Written by Pau Avia
Photography Alice Rosati
There are few things today beyond the human control. Just a few things are those who remain inside the drawer where we often slip our hand dreaming about diving in it, if only for a moment. It doesn’t matter how much we try to open it with the purpose of exploring its mysteries, the logic kept inside this drawer escapes from every other theory, almost in the same way that the logic kept inside at 163, Rue St.Maur. A place where we find, behind the wooden gate, the current headquarters of Maison Martin Margiela, a building with its own life.
In the sphere of fashion, and more specifically in the field related to the brand creation, when we refer to time we don’t distinguish heavyweights of fashion from pre-pubertal designers with a budget to squeeze. Time can be a best friend or turn into the worst nightmare; time governs and orders in present, past and future tense.
As in the life of an ordinary person, inside a brand many agents survey its evolution constantly paying no heed on evolution itself and the powerful meaning of power and knowledge. Aging brings more good than bad and this is exactly the maxim we should pursue. Inside the drawer we mention before every designer finds the hope, and sometimes the strength, for achieving the consolidation of the features that will make him different from the other. The goal is to attain the difference in a time where the big companies friendly close to mass market become allies looking for the perfect capsule collection or lobbying in the hardest way.
Looking closely under these words, it’s easy to realize that logic things get on well with the obviousness, and it’s precisely this petty nuance which has always been dodged by Martin Margiela himself, someone who fought for the restructuring and mutation of the platitude. At present, the fashion house stills fighting against rationalistic thoughts while growing apart from those people clutched to better times without bearing in mind that Maison Martin Margiela has developed and even has known how to change and adapt itself to a new century and millennium deeply trapped in fleetingness. Today we are, tomorrow we don’t know.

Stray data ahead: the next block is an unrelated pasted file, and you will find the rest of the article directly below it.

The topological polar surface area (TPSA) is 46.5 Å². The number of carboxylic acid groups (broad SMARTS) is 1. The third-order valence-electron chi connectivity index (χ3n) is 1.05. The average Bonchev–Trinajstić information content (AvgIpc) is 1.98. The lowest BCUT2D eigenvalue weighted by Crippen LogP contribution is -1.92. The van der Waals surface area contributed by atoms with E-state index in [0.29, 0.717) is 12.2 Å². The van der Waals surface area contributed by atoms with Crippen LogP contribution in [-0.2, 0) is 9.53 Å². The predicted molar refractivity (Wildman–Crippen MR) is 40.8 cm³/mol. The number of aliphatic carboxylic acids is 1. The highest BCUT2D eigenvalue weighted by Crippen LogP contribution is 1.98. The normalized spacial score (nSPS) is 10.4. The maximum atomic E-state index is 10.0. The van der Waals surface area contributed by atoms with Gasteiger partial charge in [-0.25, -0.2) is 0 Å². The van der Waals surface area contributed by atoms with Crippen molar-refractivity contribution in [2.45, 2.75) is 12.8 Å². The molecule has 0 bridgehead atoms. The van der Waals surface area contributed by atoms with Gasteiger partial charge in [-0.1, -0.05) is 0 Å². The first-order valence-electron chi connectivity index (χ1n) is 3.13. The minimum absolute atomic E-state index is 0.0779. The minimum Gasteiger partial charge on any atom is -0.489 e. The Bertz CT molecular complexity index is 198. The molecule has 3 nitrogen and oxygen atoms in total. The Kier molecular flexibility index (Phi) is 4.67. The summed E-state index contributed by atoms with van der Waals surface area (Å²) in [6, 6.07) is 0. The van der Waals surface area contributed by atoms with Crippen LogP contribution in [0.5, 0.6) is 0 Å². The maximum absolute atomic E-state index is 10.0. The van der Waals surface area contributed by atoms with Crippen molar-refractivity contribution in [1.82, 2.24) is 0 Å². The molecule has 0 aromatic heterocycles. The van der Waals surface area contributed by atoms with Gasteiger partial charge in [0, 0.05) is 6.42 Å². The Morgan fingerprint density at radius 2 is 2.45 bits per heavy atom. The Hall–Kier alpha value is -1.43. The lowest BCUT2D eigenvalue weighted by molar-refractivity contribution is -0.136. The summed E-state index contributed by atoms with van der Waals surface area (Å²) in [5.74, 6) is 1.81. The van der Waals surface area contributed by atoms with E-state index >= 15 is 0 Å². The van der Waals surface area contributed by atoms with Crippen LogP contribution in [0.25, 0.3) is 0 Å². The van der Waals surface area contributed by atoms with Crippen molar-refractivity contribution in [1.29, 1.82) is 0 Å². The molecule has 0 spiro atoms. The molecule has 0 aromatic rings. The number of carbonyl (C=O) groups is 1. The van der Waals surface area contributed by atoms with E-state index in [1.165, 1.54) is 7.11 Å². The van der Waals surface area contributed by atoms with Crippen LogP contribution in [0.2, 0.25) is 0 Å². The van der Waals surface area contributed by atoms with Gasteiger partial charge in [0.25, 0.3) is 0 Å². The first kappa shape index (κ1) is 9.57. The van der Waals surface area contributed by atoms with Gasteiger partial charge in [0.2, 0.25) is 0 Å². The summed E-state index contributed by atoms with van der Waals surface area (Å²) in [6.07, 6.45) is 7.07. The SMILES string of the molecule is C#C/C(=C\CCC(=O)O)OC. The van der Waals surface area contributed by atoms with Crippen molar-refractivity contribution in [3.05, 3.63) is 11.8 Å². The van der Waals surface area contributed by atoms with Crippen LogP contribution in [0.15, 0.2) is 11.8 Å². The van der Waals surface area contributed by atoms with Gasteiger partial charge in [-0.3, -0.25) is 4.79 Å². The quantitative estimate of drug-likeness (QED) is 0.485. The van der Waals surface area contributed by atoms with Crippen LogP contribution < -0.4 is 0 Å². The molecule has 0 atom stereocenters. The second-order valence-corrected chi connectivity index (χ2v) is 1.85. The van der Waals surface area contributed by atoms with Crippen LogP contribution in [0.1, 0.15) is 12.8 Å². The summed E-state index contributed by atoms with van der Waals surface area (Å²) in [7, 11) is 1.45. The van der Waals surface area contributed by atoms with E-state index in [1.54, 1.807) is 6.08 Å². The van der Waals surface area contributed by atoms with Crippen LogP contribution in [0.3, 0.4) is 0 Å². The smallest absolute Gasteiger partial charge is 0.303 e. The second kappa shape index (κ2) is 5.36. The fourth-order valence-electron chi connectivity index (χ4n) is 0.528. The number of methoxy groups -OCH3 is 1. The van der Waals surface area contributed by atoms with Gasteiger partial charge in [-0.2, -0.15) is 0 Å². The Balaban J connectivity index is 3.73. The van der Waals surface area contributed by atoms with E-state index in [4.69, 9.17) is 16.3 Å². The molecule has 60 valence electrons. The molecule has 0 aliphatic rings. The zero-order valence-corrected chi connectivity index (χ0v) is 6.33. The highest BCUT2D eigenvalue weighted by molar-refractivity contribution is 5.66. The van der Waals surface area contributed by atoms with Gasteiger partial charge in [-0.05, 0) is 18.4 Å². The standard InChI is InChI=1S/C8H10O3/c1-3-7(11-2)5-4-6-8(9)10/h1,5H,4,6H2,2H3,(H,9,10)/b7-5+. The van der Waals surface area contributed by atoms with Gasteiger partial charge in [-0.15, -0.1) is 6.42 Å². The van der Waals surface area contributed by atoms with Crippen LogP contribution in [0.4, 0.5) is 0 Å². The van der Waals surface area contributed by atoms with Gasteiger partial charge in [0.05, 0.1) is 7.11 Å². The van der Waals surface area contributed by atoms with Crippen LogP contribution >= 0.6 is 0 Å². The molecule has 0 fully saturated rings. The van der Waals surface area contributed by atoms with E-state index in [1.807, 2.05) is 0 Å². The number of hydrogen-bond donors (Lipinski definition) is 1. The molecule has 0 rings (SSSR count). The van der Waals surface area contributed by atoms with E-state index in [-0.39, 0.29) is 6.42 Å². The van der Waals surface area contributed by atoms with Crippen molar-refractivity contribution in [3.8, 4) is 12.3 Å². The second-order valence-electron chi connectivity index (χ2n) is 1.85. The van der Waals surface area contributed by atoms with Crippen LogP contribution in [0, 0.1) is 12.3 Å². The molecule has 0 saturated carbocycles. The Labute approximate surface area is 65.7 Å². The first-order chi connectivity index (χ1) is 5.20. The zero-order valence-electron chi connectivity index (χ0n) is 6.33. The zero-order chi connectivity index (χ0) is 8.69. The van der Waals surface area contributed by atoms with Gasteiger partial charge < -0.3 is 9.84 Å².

In the creative studio, as in many other brands, collections follow one another virtually like the minutes in an hour. We can just count on three months between collection and collection, it’s not anymore enough with the ready-to-wear or couture, now other factors as furnishings and decoration (Line 13), perfumes (‘Untitled’, Line 3) and the expansion or cultural projects like the last Art Basel Miami “Love” exhibit come to light and time is of the essence.
Twenty years have passed since Martin gave birth to the first collection in the very well-known Café de la Gare at 4’30 p.m., 23rd of October 1988. Now everybody knows the business move along devoid of father figure but having a young engine focused on continuing with the savoir-faire of the designer.
‘Martin knew very well how to entrust people step by step while the transition’ fairly recently ensured Margiela’s CEO. This is something that comes to revalue knowing the perfect and organized current internal structure.
The team remains faithful to deconstructivism, Antwerpian fashion aesthetics and occasionally to the influence of some Japanese designers coeval with the never-seen designer like Rei Kawakubo, a bona fide pioneer of a new style landed in Paris at the turn of the eighties. It is a group of people that many hear but just a few recognize, well greased. A group that manages to keep that mysterious nimbus surrounding each presentation, as much needed as anonymity, the characteristic crossed out eyes or the ignorance of the individual favoring the power of first-person-plural.